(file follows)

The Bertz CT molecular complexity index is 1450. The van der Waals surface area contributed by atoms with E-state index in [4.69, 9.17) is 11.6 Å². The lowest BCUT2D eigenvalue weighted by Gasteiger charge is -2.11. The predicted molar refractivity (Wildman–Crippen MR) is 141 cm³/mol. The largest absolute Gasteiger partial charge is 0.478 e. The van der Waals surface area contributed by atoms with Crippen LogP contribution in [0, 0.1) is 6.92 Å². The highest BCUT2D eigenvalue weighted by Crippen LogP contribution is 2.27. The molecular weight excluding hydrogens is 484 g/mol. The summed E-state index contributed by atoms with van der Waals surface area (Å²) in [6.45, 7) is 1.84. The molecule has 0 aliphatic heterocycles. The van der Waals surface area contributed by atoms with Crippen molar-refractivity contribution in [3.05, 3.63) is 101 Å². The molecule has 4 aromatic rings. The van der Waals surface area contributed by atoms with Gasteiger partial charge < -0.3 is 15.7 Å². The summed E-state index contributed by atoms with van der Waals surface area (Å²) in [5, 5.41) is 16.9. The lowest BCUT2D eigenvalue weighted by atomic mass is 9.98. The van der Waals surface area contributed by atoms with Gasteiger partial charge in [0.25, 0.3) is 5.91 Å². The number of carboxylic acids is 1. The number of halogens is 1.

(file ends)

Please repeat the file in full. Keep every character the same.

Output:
The Bertz CT molecular complexity index is 1450. The van der Waals surface area contributed by atoms with E-state index in [4.69, 9.17) is 11.6 Å². The lowest BCUT2D eigenvalue weighted by Gasteiger charge is -2.11. The predicted molar refractivity (Wildman–Crippen MR) is 141 cm³/mol. The largest absolute Gasteiger partial charge is 0.478 e. The van der Waals surface area contributed by atoms with Crippen LogP contribution in [0, 0.1) is 6.92 Å². The highest BCUT2D eigenvalue weighted by Crippen LogP contribution is 2.27. The molecular weight excluding hydrogens is 484 g/mol. The summed E-state index contributed by atoms with van der Waals surface area (Å²) in [6.45, 7) is 1.84. The molecule has 0 aliphatic heterocycles. The van der Waals surface area contributed by atoms with Crippen molar-refractivity contribution in [3.05, 3.63) is 101 Å². The molecule has 4 aromatic rings. The van der Waals surface area contributed by atoms with Gasteiger partial charge < -0.3 is 15.7 Å². The summed E-state index contributed by atoms with van der Waals surface area (Å²) in [5, 5.41) is 16.9. The lowest BCUT2D eigenvalue weighted by atomic mass is 9.98. The van der Waals surface area contributed by atoms with Gasteiger partial charge in [0.25, 0.3) is 5.91 Å². The number of carboxylic acids is 1. The number of halogens is 1.